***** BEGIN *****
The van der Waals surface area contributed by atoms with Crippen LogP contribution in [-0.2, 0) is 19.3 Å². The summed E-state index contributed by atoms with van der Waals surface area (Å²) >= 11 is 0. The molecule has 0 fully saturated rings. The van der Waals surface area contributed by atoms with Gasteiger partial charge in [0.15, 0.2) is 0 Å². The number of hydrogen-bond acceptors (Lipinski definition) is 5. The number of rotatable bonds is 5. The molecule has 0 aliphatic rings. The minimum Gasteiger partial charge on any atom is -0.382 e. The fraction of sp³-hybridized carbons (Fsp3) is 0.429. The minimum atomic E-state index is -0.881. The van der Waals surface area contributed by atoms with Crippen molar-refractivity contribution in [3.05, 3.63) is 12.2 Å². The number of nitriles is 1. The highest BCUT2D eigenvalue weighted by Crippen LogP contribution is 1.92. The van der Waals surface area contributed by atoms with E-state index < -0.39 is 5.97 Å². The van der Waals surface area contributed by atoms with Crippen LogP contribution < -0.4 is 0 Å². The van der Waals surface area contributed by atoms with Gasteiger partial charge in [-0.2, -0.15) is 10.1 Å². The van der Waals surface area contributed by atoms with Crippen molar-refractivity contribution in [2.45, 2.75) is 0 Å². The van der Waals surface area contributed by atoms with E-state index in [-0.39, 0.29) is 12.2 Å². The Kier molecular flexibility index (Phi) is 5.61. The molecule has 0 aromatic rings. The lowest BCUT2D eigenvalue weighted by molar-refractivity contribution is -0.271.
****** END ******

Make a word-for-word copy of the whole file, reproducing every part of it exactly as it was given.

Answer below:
The van der Waals surface area contributed by atoms with Crippen LogP contribution in [-0.2, 0) is 19.3 Å². The summed E-state index contributed by atoms with van der Waals surface area (Å²) >= 11 is 0. The molecule has 0 fully saturated rings. The van der Waals surface area contributed by atoms with Gasteiger partial charge in [0.15, 0.2) is 0 Å². The number of hydrogen-bond acceptors (Lipinski definition) is 5. The number of rotatable bonds is 5. The molecule has 0 aliphatic rings. The minimum Gasteiger partial charge on any atom is -0.382 e. The fraction of sp³-hybridized carbons (Fsp3) is 0.429. The minimum atomic E-state index is -0.881. The van der Waals surface area contributed by atoms with Crippen molar-refractivity contribution in [3.05, 3.63) is 12.2 Å². The number of nitriles is 1. The highest BCUT2D eigenvalue weighted by Crippen LogP contribution is 1.92. The van der Waals surface area contributed by atoms with E-state index < -0.39 is 5.97 Å². The van der Waals surface area contributed by atoms with Crippen LogP contribution < -0.4 is 0 Å². The van der Waals surface area contributed by atoms with Gasteiger partial charge in [-0.2, -0.15) is 10.1 Å². The van der Waals surface area contributed by atoms with Crippen molar-refractivity contribution in [2.45, 2.75) is 0 Å². The van der Waals surface area contributed by atoms with E-state index in [-0.39, 0.29) is 12.2 Å². The Kier molecular flexibility index (Phi) is 5.61. The molecule has 0 aromatic rings. The lowest BCUT2D eigenvalue weighted by molar-refractivity contribution is -0.271.